Even though the park is open year-round, Trail Ridge Road, the main east-west thoroughfare, is always closed in winter. Assume that you will not be able to drive clear across the park from mid-October until Memorial Day -- even into June and again in September, snow can close the road for hours or even a day or more. That's not to say that travelers can't enjoy the park in winter. All park entrances are open, trails accommodate snowshoers and cross-country skiers, and roads to a number of good view points and trail heads are plowed. Those with the proper skills and equipment can cross-country ski into the high country, although they need to be aware of storm and avalanche dangers. Always check with rangers before setting out.
Weather is a key factor that will affect your trip to the park in any season. In summer, temperatures typically climb into the 70s (20s Celsius) during the day and drop into the 40s (single digits Celsius) at night, but because of the park's high elevation and range of elevations, temperatures vary greatly. The higher into the mountains you go, the cooler it gets. Rangers say that for every 1,000 feet in elevation gain, the climate changes the equivalent of traveling 600 miles north. The tree line in the park -- the elevation at which trees can no longer grow -- varies but is at about 11,500 feet.
Winters usually see high temperatures in the 20s and 30s (below 0 Celsius) and lows from -10°F (-23°C) to 20°F (-7°C). Spring and fall temperatures can vary greatly, from pleasantly warm to bitterly cold and snowy. For this reason, spring and fall are when you need to be flexible and ready to adjust your itinerary to suit current conditions. Particularly at higher elevations, wind-chill factors can be extreme. Hypothermia can be a problem at any time, even in summer, when afternoon thunderstorms sometimes cause temperatures to drop dramatically and suddenly.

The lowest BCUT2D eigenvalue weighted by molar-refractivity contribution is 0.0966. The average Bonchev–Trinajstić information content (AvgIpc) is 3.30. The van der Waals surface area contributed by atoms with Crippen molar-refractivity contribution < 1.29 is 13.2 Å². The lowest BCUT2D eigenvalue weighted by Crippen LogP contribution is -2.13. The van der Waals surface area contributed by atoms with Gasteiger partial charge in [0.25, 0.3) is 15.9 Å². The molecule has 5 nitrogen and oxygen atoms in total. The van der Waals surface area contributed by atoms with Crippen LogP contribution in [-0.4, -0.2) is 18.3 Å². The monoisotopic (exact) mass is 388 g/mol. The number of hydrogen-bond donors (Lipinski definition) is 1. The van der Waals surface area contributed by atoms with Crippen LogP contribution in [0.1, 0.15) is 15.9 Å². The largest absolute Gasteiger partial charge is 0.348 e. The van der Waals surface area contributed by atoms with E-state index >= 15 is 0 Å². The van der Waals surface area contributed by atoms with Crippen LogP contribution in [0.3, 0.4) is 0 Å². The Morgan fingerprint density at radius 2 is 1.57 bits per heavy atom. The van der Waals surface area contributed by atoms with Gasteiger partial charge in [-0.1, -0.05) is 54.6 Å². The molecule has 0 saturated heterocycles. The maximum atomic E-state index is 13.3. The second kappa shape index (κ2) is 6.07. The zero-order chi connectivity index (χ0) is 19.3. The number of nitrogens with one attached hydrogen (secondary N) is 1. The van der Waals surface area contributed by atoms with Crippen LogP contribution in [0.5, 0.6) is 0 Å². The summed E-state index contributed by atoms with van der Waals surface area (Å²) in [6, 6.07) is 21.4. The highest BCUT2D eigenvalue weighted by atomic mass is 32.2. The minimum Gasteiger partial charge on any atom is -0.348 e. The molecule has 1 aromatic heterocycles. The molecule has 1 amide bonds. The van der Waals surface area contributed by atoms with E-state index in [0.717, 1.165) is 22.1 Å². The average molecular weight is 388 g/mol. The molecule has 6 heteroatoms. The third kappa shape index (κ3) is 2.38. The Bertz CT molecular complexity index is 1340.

The elk rutting season in September and October brings hundreds of elk to the lower elevations, where you can often hear the bulls bugle and watch them trying to keep other bulls away from their females.
Avoiding the Crowds
The park is fully accessible for only half the year, so few of the park's almost three million visitors come in the off season. The busiest time is from mid-June through mid-August -- essentially during school vacation -- so just before or just after that period is best. But winter is gaining in popularity, too, because it is the quietest time. You won't be able to drive the entire Trail Ridge Road, and the park can be bitterly cold, but it is also beautiful. Regardless of when you visit, the best way to avoid crowds is to head out on a trail.
Note: This information was accurate when it was published, but can change without notice. Please be sure to confirm all rates and details directly with the companies in question before planning your trip.